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red sox 3, white sox 1

Red Sox break away to beat White Sox

Ross provides big hit in ninth

Koji Uehara, left, and David Ross celebrated after closing out a win over the White Sox.

Brian Kersey/Getty Images

Koji Uehara, left, and David Ross celebrated after closing out a win over the White Sox.

CHICAGO — If Jon Lester and Chris Sale aren’t the top two lefthanders in the American League, they’re certainly in the conversation. Jake Peavy, who knows both pitchers well, was eager to see them take the mound Thursday night.

“Let’s call a spade a spade, they’re two of the best pitchers in the league, righty or lefty,” said Peavy, who played with Sale as a member of the White Sox and is now with Lester and the Red Sox. “You had a feeling it would be something special.”

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For five innings, it had the makings of something historic as neither pitcher allowed a hit.

“Heavyweight bout tonight,” Lester said. “It was who was going to make a mistake first.”

The dueling no-hitters were lost in the sixth inning but Lester hung in the longest and with the help of catcher David Ross beat the White Sox, 3-1.

Lester pitched eight strong innings before Ross doubled in the go-ahead run in the ninth. Koji Uehara handled the ninth inning and the Red Sox finally had the kind of victory reminiscent of the spirit and skill they showed last season.

“If you don’t like that pitching, you don’t like baseball,” Lester said. “That was a lot of fun to be a part of.”

Lester (2-2) allowed one run on seven hits and struck out nine without a walk, dropping his earned run average to 2.17 and WHIP to 1.03. In his contract year, Lester is making a compelling case for the Red Sox to be proactive and keep him off the free agent market.

“A classic pitcher’s duel here. He was very good,” Red Sox manager John Farrell said. “Three pitches for strikes, he was down in the strike zone, he established an outstanding rhythm from the start . . . We needed everything Jon gave us tonight.”

Sale was Lester’s equal, allowing one run over seven innings with three walks and 10 strikeouts. The only run Sale allowed was a long home run by rookie Xander Bogaerts in the sixth that nearly cleared the bleachers in left field.

Sale threw a career-high 127 pitches, 77 for strikes. He and Lester were a pleasure to watch a night after the Red Sox drew 15 walks in an ugly 14-inning game.

Lester, given a one-run lead by Bogaerts, got the first out in the bottom of the sixth to extend his perfect game before Tyler Flowers grounded a single into left field. Bogaerts dived for the ball but was able only to deflect it.

Jon Lester earned the win after pitching eight dominant innings.

Brian Kersey/Getty Images

Jon Lester earned the win after pitching eight dominant innings.

Second baseman Leury Garcia, who on Wednesday pitched the final inning of the game and gave up two runs, followed with a double to right field.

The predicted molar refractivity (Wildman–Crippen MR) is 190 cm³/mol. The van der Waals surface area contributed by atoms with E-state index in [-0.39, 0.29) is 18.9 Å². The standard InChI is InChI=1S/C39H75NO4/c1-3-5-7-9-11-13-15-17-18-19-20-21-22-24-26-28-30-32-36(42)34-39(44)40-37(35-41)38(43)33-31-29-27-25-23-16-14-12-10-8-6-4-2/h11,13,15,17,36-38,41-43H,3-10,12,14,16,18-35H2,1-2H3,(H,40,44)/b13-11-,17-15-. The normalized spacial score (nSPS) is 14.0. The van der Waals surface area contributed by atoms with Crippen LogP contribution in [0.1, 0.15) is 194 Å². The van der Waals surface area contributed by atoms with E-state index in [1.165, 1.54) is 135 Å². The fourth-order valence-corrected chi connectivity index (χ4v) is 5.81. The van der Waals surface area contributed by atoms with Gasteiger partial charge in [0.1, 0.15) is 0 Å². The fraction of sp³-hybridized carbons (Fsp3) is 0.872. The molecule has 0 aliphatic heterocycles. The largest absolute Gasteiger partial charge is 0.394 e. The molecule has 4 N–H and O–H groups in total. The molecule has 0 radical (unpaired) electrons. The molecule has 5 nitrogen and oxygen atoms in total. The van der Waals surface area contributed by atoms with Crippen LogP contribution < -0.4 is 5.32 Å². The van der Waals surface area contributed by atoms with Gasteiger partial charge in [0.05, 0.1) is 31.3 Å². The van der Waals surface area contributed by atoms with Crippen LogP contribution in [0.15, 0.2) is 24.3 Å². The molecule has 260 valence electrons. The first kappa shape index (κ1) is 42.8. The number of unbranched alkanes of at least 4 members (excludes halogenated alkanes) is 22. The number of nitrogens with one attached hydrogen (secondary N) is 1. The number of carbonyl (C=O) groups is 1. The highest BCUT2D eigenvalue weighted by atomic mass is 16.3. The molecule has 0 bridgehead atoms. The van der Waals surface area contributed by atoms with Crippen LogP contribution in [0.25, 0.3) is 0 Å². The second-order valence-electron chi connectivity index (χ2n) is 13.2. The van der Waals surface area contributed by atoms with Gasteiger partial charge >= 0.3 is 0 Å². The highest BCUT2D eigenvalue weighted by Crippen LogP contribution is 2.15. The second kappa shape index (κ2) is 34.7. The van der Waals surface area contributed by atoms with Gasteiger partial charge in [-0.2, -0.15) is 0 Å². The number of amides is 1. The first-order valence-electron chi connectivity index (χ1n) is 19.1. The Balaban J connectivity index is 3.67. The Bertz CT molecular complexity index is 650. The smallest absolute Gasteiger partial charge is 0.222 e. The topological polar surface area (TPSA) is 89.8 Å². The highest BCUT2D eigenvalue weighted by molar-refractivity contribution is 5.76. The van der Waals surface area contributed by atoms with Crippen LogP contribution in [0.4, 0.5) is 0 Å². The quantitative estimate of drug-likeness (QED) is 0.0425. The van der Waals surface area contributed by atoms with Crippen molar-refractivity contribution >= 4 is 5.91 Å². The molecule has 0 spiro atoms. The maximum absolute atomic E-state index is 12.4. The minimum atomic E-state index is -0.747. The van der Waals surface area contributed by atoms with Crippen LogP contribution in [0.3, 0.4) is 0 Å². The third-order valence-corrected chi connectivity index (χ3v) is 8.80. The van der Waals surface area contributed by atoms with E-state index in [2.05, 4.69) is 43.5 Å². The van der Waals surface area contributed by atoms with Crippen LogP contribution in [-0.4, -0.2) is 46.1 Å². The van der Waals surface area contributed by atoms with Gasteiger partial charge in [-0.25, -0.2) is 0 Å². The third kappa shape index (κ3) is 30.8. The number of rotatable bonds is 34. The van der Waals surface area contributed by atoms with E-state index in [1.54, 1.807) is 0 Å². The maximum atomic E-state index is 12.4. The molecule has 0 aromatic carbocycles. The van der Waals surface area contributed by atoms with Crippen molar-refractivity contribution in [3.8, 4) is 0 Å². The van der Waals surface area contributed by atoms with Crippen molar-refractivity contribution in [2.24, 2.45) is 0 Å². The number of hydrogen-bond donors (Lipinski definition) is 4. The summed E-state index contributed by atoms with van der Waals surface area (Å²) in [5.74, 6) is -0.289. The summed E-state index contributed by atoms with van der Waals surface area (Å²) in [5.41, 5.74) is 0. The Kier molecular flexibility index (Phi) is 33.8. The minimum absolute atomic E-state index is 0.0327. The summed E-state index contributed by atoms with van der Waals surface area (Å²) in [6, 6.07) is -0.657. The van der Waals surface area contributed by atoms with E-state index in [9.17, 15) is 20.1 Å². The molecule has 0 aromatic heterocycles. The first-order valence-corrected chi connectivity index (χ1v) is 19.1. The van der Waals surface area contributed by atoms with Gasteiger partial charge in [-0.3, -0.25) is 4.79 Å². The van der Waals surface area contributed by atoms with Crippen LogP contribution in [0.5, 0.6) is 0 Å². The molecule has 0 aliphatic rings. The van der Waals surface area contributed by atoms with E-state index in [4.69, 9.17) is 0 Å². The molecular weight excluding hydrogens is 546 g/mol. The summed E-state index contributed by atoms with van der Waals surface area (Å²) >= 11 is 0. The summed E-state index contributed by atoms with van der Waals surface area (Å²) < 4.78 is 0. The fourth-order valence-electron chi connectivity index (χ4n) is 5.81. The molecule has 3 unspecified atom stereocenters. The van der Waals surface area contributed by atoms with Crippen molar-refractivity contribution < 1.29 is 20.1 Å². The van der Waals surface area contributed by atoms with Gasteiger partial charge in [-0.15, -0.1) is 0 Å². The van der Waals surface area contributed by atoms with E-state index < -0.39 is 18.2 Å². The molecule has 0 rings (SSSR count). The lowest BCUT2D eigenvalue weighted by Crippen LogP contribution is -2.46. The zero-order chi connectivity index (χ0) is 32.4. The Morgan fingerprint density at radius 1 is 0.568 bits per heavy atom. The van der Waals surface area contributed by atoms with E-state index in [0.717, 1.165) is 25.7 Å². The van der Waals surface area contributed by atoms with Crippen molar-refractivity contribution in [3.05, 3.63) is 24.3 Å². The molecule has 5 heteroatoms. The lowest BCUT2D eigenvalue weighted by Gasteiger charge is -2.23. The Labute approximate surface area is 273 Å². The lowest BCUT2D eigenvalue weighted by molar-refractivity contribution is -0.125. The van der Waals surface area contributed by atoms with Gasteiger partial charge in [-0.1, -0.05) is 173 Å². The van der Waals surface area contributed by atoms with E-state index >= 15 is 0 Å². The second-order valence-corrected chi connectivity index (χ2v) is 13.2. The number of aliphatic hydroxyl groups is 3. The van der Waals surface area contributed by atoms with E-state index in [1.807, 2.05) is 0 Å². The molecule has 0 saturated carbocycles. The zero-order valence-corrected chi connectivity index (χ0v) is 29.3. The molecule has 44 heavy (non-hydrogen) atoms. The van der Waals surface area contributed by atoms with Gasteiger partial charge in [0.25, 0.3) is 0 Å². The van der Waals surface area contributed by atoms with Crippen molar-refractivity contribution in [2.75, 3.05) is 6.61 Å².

Daniel Nava could not catch up to the ball and saw it hop into the Red Sox bullpen. Flowers stopped at third base but scored on an infield single by Adam Eaton.

Lester worked out of the inning but it was 1-1.

Solid defense saved Lester in the seventh inning. Adam Dunn singled before Alejandro De Aza lined a ball down the right-field line with two outs.

Dunn, a slow runner, tried to score from first base but was thrown out at the plate. Nava dug the ball out and hit the cutoff man, Dustin Pedroia. The throw to the plate was accurate and Ross applied the tag to end the inning.

“He’s a big boy rounding third and I saw him,” Ross said. “Heck of a throw from Nava and the relay from Dustin. It’s a scary one, seeing that big tank running down there.”

The Red Sox took the lead against righthanded reliever Ronald Belisario in the ninth.

Mike Napoli reached on an infield single with one out before pinch hitter Mike Carp singled the other way to left field.

Ross was next. Farrell had lefthanded hitter A.J. Pierzynski available on the bench. But Pierzynski caught the entire game Wednesday and Farrell stuck with Ross.

“We were staying with David all the way through,” he said.

Ross acknowledged he didn’t see the first pitch from Belisario, a sinker away that was called a strike. Ross considered bunting but didn’t offer at the second pitch, also a called strike.

A sinker inside was fouled off before Belisario came back with another sinker on the outside corner.

“He threw a backdoor sinker and I threw my hands at it,” said Ross, ever self-effacing about his hitting.

The ball went down the right-field line for a double, driving in Napoli.

Ross had a go-ahead double in the seventh to help Lester win Game 5 of the World Series last season.

“He’s done that a time or two for me,” Lester said. “It’s great to see, especially your batterymate. You cheer them on, I think, sometimes more than the other guys because you want them to succeed.”

The White Sox intentionally walked Nava to load the bases and called in lefthander Scott Downs. Pinch hitter Jonathan Herrera bunted the first pitch he saw toward first base. The safety squeeze gave the Red Sox a two-run lead for Uehara, who allowed a single but wrapped up his third save in 13 pitches. It was his first game since April 9, the result of a sore shoulder.

The 7-9 Red Sox scored only 21 runs over seven games in their road trip but won the final two games. They play 15 of their next 18 games at Fenway Park starting Friday night against the Orioles.

“Maybe these two games will be what gets us going,” Bogaerts said. “Lester, man, he took that game over.”

Peter Abraham can be reached at pabraham@globe.com. Follow him on Twitter @PeteAbe
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